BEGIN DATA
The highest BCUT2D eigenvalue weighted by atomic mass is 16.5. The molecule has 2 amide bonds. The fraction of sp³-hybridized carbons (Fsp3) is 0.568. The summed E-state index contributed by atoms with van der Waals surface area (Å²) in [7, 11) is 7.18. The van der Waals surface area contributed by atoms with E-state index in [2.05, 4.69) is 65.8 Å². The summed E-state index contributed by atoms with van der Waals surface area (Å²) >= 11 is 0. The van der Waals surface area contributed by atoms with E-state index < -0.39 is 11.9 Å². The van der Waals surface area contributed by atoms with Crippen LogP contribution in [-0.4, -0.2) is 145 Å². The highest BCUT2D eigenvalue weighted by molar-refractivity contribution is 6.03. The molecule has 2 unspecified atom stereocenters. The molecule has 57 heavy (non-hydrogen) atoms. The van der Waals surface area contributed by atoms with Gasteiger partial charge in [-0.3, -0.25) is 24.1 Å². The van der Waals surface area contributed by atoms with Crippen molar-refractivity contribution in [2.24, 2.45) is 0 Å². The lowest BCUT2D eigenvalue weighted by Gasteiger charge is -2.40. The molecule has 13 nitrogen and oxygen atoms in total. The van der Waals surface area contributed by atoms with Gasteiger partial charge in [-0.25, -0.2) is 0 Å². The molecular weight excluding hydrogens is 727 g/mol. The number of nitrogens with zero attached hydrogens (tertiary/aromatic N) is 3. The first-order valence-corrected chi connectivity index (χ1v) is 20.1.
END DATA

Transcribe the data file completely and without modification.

The highest BCUT2D eigenvalue weighted by atomic mass is 16.5. The molecule has 2 amide bonds. The fraction of sp³-hybridized carbons (Fsp3) is 0.568. The summed E-state index contributed by atoms with van der Waals surface area (Å²) in [7, 11) is 7.18. The van der Waals surface area contributed by atoms with E-state index in [2.05, 4.69) is 65.8 Å². The summed E-state index contributed by atoms with van der Waals surface area (Å²) >= 11 is 0. The van der Waals surface area contributed by atoms with E-state index < -0.39 is 11.9 Å². The van der Waals surface area contributed by atoms with Crippen LogP contribution in [-0.4, -0.2) is 145 Å². The highest BCUT2D eigenvalue weighted by molar-refractivity contribution is 6.03. The molecule has 2 unspecified atom stereocenters. The molecule has 57 heavy (non-hydrogen) atoms. The van der Waals surface area contributed by atoms with Gasteiger partial charge in [-0.3, -0.25) is 24.1 Å². The van der Waals surface area contributed by atoms with Crippen molar-refractivity contribution in [2.24, 2.45) is 0 Å². The lowest BCUT2D eigenvalue weighted by Gasteiger charge is -2.40. The molecule has 13 nitrogen and oxygen atoms in total. The van der Waals surface area contributed by atoms with Gasteiger partial charge in [-0.25, -0.2) is 0 Å². The molecular weight excluding hydrogens is 727 g/mol. The number of nitrogens with zero attached hydrogens (tertiary/aromatic N) is 3. The first-order valence-corrected chi connectivity index (χ1v) is 20.1.